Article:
10. Someone has said, "Disappointments are Godís appointments." This is true. Hudson Taylor said, "If it is true in anything, it is especially true of divine things, that what costs little is worth little."
    11. God was proving them (15:25b), and God is proving us. This first test which the Israelites experienced after they passed through the Red Sea was designed to teach them that nothing this world has to offer can satisfy their most basic needs.
    12. The Israelites had to learn to trust God to supply their needs, and we have to learn the same lesson. The waters of this world look so sweet at first, but they can never satisfy. This is the lesson our Lord taught the woman at the well (cf. John 4:6-14; 7:37).



    1. "Marah" means "bitter" (Ex.15:22,23). Notice that as soon as trouble came, "the people murmured against Moses" (15:24). And when they murmured against Moses, they were really murmuring against the LORD (Ex.16:8).
    2. Three days ago they had been singing, but now they are murmuring. They went from praising God before the Red Sea to complaining and murmuring at Marah.
    3. We need to ask God to help us with this matter of murmuring and complaining. Many years ago two great preachers knelt down to pray. One was Lewis Sperry Chafer, and the other was H.A. Ironside. As Ironside prayed, he said this, "Lord, help me not to be a cranky old man." Dr. Chafer was surprised because he knew H.A. Ironside to be such a gracious Christian gentleman. But Ironside knew his own heart, and God knows our hearts, and we need to examine ourselves on a regular basis.
    4. We see this word "murmuring" quite a few times in the books of Exodus, Numbers, and Deuteronomy. We see warnings against murmuring all throughout the Bible. The apostle Paul said, "Neither murmur ye, as some of them also murmured, and were destroyed of the destroyer" (I Cor. 10:10).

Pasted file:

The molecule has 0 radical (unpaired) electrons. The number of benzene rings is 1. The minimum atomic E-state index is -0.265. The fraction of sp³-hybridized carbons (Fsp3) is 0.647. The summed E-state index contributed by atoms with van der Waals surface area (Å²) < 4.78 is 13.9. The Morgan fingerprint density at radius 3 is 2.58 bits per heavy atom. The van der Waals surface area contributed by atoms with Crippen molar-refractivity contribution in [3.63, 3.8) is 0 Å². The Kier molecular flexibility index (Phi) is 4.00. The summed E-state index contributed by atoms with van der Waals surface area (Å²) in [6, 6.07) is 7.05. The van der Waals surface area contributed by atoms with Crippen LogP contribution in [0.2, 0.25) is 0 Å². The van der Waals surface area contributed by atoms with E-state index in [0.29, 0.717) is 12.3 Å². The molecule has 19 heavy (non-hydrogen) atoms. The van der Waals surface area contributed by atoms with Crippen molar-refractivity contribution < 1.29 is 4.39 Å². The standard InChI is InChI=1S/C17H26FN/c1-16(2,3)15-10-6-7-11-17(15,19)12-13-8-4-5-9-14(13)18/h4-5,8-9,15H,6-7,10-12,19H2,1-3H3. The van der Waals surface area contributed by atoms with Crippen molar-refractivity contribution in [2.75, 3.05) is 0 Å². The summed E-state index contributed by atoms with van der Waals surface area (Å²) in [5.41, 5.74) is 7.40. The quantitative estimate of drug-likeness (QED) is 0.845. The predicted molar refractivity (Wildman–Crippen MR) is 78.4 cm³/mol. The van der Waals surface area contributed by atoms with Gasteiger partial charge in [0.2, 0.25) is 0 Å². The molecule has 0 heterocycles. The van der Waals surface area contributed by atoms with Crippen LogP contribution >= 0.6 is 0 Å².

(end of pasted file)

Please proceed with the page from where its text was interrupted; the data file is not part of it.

5. Jude wrote, "These are murmurers, complainers, walking after their own lusts" (Jude 16).
    6. Beloved, when trouble comes Ė and it will come Ė let us not murmur, but let us pray. The Bible says, Moses "cried unto the LORD" (15:25).
    7. What a difference! Murmuring gets us nowhere. Murmuring only incurs the wrath of God. But as soon as Moses prayed, God showed him something (15:25).
    8. God allows the bitter waters of Marah into our lives to drive us to our knees (cf. Ps.107:4-6, 11-13, 17-19, 26-28).



    1. The cross of Christ is what makes the difference (15:25-27).
    2. Notice that the Bible says, "and the LORD shewed him a tree" (Ex.15:25). Apparently the tree had been there all the time but Moses could not see it.
    3. Whenever a sinner gets saved, God opens their eyes and they see things they never saw before. Now all of a sudden, they can understand the Bible.
    4. I remember many years ago going into a bookstore and buying my first King James Bible. I started reading it, but had a difficult time understanding much of it. But after I got saved God opened my eyes.
    5. And this is the way it is for all of Godís children. Now they can understand Godís Word. Now they realize the importance of getting baptized and joining the church, and winning souls, and supporting missionaries, etc.
    6. The Bible has many similar incidents where we see God opening peopleís eyes (cf. Gen.21:14-19; II Kings 6:13-17).
    7. But now that our eyes are opened, let us look at this tree which the LORD showed Moses (Ex.15:25). First of all, this tree typifies the cross of Calvary (cf. Acts 5:30-33; 10:38-40; 13:28-30; Gal.3:13; I Peter 2:24).
    8. So the bitter waters of Marah can only be sweetened by the cross of Calvary. The world offers various methods in an effort to sweeten up the bitter waters of life: television, movies, worldly music, money, fame, power, drugs, alcohol, illicit sex, etc. but these things can never satisfy. Their thirst just gets worse and worse.


  1. After the incident at Marah, the Israelites "came to Elim" (Ex.15:27).
  2. There is an important principle here: Blessing always follows testing. The Israelites were tested at Marah, where God revealed His power to take care of every need they had.
  3. Then they found an abundance of water and shelter at Elim. Whereas Marah was a place of testing, Elim was a place of resting.
  4. My friend, you may be at Marah today, but be patient Ė Elim is just around the corner.
  5. But we will not make it to Elim till we first get things right with God at Marah.

Pastor James J. Barker